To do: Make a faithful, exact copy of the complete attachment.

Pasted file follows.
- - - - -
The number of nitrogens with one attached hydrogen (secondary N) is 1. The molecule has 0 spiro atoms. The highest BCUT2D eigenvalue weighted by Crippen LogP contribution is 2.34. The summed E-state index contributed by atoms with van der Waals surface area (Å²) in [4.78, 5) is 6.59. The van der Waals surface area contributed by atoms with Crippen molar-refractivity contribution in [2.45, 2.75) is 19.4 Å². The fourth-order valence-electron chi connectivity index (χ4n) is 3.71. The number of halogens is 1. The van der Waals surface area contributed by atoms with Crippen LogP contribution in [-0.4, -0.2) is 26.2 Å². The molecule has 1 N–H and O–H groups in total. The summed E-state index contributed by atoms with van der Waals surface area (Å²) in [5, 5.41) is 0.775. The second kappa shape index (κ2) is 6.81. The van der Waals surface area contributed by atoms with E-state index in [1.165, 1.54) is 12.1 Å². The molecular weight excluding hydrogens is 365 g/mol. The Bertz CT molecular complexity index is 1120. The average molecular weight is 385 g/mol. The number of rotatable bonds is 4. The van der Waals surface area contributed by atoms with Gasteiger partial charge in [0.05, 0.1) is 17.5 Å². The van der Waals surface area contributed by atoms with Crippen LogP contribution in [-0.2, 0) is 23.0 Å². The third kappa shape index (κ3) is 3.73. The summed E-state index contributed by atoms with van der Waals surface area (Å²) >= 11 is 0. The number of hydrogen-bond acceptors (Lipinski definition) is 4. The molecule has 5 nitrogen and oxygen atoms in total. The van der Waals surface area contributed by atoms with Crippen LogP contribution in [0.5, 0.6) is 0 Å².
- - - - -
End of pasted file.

The number of nitrogens with one attached hydrogen (secondary N) is 1. The molecule has 0 spiro atoms. The highest BCUT2D eigenvalue weighted by Crippen LogP contribution is 2.34. The summed E-state index contributed by atoms with van der Waals surface area (Å²) in [4.78, 5) is 6.59. The van der Waals surface area contributed by atoms with Crippen molar-refractivity contribution in [2.45, 2.75) is 19.4 Å². The fourth-order valence-electron chi connectivity index (χ4n) is 3.71. The number of halogens is 1. The van der Waals surface area contributed by atoms with Crippen LogP contribution in [-0.4, -0.2) is 26.2 Å². The molecule has 1 N–H and O–H groups in total. The summed E-state index contributed by atoms with van der Waals surface area (Å²) in [5, 5.41) is 0.775. The second kappa shape index (κ2) is 6.81. The van der Waals surface area contributed by atoms with E-state index in [1.165, 1.54) is 12.1 Å². The molecular weight excluding hydrogens is 365 g/mol. The Bertz CT molecular complexity index is 1120. The average molecular weight is 385 g/mol. The number of rotatable bonds is 4. The van der Waals surface area contributed by atoms with Gasteiger partial charge in [0.05, 0.1) is 17.5 Å². The van der Waals surface area contributed by atoms with Crippen LogP contribution in [-0.2, 0) is 23.0 Å². The third kappa shape index (κ3) is 3.73. The summed E-state index contributed by atoms with van der Waals surface area (Å²) >= 11 is 0. The number of hydrogen-bond acceptors (Lipinski definition) is 4. The molecule has 5 nitrogen and oxygen atoms in total. The van der Waals surface area contributed by atoms with Crippen LogP contribution in [0.5, 0.6) is 0 Å².